Functional connectivity of the sensorimotor area in naturally sleeping infants

Wen Ching Liu, Judy F. Flax, Kevin G. Guise, Vishad Sukul, April A. Benasich

Research output: Contribution to journalArticlepeer-review

83 Scopus citations

Abstract

Patterns of cortical functional connectivity in normal infants were examined during natural sleep by observing the time course of very low frequency oscillations. Such oscillations represent fluctuations in blood oxygenation level and cortical blood flow thus allowing computation of neurophysiologic connectivity. Structural and resting-state information were acquired for 11 infants, with a mean age of 12.8 months, using a GE 1.5 T MR scanner. Resting-state data were processed and significant functional connectivity within the sensorimotor area was identified using independent component analysis. Unilateral functional connectivity in the developing sensory-motor cortices was observed. Power spectral analysis showed that slow frequency oscillations dominated the hemodynamic signal at this age, with, on average, a peak frequency for all subjects of 0.02 Hz. Our data suggest that there is more intrahemispheric than interhemispheric connectivity in the sensorimotor area of naturally sleeping infants. This non-invasive imaging technique, developed to allow reliable scanning of normal infants without sedation, enabled computation of neurophysiologic connectivity for the first time in naturally sleeping infants. Such techniques permit elucidation of the role of slow cortical oscillations during early brain development and may reveal critical information regarding the normative development and lateralization of brain networks across time.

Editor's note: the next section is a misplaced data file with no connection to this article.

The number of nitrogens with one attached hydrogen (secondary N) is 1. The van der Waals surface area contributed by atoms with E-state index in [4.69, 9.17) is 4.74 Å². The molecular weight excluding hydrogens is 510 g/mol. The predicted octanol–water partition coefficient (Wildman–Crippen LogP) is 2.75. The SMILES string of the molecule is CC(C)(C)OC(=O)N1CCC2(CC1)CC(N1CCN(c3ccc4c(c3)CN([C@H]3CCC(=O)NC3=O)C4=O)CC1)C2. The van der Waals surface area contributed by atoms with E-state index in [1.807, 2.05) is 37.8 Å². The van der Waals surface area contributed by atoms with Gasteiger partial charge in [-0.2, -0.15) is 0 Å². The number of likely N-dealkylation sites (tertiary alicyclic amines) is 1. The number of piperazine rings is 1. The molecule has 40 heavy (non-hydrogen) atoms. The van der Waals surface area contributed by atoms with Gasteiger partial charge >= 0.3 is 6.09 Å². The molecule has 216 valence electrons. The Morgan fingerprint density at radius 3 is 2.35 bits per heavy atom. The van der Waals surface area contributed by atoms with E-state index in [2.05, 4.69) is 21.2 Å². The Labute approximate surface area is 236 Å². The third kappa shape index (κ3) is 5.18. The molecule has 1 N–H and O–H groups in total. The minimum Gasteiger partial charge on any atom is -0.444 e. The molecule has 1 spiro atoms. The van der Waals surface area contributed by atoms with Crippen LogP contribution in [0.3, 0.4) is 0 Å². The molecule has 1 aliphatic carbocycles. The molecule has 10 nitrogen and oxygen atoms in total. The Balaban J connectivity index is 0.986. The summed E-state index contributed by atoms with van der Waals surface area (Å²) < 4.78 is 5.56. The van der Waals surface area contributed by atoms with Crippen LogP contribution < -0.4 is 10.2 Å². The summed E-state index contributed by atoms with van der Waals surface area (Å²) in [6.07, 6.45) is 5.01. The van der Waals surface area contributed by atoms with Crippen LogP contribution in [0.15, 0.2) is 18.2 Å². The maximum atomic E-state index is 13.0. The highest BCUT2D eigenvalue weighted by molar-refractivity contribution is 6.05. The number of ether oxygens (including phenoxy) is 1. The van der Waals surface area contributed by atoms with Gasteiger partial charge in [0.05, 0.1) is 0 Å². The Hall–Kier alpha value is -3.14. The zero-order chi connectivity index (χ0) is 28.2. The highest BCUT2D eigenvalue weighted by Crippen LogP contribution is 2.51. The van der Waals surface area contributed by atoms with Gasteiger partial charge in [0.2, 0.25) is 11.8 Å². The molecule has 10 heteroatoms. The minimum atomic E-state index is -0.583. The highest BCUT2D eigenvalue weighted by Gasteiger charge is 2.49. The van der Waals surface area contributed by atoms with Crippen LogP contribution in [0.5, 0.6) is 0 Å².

Original languageEnglish (US)
Pages (from-to)42-49
Number of pages8
JournalBrain research
Volume1223
DOIs
StatePublished - Aug 5 2008

All Science Journal Classification (ASJC) codes

  • Neuroscience(all)
  • Molecular Biology
  • Clinical Neurology
  • Developmental Biology

Keywords

  • Functional connectivity
  • Infant
  • Sleep
  • fMRI

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